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Target language use in Modern Language classrooms: Perception and change among newly qualified teachers in Scotland

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Original languageEnglish
Pages (from-to)1-15
Number of pages15
JournalScottish Languages Review
StateAccepted/In press - 10 Apr 2018

Abstract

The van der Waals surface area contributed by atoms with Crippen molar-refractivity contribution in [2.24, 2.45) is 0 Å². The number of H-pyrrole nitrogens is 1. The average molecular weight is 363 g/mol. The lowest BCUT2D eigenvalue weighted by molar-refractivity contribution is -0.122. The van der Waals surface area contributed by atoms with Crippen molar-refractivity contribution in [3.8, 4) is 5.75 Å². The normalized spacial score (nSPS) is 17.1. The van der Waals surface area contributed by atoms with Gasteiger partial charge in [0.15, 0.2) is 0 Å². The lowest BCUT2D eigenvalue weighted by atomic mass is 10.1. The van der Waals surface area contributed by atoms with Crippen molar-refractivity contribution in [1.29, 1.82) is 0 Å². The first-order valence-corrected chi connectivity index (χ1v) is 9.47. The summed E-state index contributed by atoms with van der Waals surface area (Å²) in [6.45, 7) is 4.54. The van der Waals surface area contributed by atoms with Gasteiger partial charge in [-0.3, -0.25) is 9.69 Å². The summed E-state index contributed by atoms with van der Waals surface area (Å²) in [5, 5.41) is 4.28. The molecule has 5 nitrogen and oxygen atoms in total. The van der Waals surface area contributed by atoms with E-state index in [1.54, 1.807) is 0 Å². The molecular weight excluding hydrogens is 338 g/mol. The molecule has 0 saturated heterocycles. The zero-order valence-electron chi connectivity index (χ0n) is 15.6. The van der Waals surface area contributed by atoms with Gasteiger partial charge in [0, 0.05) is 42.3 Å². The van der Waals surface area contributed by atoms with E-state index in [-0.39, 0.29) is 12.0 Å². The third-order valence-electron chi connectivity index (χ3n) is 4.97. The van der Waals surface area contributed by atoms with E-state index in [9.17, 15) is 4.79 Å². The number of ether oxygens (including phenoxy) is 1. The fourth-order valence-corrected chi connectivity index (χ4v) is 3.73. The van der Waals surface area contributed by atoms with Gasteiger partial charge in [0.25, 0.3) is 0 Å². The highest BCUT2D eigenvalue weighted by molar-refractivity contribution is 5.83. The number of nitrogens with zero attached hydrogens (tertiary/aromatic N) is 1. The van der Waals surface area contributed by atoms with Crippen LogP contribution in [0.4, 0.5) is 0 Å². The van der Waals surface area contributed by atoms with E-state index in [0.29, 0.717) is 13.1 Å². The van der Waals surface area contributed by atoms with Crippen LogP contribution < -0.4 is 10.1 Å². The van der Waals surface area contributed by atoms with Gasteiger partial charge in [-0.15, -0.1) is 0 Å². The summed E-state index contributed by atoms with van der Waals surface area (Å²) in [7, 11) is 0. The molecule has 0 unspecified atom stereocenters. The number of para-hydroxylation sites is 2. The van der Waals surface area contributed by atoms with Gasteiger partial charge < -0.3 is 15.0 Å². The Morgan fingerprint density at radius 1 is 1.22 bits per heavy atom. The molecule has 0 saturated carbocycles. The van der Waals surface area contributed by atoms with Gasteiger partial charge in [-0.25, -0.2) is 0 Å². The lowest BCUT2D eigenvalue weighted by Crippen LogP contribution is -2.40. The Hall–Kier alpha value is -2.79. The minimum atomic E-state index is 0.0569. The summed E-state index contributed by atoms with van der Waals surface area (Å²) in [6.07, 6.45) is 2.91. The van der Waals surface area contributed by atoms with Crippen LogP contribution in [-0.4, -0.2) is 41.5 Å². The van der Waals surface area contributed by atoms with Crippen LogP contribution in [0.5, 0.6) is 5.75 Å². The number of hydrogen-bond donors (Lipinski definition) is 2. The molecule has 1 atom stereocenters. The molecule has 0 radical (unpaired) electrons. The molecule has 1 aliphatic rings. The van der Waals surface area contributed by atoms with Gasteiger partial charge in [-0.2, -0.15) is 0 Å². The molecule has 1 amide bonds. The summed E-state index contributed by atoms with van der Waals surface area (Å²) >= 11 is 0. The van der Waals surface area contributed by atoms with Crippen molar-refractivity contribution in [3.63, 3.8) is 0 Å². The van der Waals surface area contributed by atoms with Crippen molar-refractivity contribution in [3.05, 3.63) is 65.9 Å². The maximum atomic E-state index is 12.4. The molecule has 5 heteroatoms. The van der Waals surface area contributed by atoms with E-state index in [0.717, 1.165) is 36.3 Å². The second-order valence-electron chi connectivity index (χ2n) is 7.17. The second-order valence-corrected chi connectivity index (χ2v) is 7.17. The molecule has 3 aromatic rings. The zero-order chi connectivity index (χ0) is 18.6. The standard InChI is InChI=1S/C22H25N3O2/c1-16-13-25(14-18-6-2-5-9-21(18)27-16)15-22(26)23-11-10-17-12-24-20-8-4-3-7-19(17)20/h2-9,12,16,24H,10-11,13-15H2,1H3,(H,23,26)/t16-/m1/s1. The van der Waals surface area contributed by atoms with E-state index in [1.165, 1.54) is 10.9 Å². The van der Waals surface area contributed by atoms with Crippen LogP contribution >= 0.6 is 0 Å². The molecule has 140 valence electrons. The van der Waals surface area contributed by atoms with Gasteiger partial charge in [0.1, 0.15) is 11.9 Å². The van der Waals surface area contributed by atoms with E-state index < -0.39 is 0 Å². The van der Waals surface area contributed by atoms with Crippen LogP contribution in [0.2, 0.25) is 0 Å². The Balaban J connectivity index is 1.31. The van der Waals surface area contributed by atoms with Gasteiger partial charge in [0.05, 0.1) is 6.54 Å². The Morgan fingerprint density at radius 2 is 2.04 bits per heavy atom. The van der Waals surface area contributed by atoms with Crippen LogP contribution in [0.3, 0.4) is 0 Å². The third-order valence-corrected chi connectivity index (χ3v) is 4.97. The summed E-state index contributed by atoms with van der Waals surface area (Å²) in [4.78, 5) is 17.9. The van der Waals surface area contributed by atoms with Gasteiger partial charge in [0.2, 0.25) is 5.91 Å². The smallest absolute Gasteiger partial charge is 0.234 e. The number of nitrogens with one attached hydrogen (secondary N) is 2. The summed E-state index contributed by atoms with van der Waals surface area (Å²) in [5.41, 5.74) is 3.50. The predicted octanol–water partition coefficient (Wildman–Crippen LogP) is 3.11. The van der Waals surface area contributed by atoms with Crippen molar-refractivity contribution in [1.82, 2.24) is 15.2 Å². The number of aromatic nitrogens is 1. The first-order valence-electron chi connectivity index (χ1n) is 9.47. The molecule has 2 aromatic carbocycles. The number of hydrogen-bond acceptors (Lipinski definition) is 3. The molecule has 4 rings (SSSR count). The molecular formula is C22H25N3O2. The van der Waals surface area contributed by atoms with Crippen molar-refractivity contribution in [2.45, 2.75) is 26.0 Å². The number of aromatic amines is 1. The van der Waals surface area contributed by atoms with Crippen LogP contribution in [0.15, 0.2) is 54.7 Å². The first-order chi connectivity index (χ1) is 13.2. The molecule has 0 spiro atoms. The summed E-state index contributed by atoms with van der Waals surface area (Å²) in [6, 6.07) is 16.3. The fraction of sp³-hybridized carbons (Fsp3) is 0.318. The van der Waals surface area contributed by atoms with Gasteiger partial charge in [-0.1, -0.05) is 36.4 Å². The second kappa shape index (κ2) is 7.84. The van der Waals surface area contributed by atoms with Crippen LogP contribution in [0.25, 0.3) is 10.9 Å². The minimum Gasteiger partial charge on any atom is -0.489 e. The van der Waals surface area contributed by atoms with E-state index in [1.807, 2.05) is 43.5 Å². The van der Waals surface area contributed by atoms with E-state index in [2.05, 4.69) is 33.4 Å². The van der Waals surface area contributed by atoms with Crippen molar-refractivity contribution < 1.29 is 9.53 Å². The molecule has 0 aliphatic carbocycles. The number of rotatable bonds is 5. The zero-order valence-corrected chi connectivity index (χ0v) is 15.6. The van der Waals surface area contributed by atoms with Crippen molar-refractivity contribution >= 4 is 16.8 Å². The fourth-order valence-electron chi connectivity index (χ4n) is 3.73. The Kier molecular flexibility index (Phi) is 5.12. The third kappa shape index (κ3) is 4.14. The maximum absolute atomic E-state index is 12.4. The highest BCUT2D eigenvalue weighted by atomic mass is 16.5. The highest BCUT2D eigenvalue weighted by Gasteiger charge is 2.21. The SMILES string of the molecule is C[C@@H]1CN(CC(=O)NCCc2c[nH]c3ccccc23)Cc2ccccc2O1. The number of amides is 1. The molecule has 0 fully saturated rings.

An investigation into the practices and perceptions of some Newly Qualified Teachers (NQTs) of modern foreign languages (MFL) in Scotland in relation to how they use the target language (L2). The issue arises because of the continuing gap between what initial teacher education (ITE) advocates in respect of L2 use and what qualified teachers say they do. Data was gathered through questionnaire to modern languages teachers and semi-structured interviews with a small group of PGDE (Secondary) Modern Languages students together with audio-recordings of these students as NQTs and follow-up interviews. The findings revealed that the NQTs used considerably less target language during their NQT year and had changed their views on the target language substantially since their PGDE year. At the same time there were huge changes in their practice and big changes in their views vis-à-vis L2 use. Significantly, the data revealed that these changes in practice and views happened very quickly, were a lot starker and occurred a lot faster than previously thought. This situation seems to have many causes – influences from experienced colleagues, survival tactics, how teachers develop their own pedagogy and identity as teachers. This thesis recommends that those involved in ITE and Career Long Professional Learning look particularly at the two areas of situated learning and teacher cognition in relation to the use of the target language to develop an understanding of how to promote effective learning and teaching strategies in relation to the use of the target language in class.

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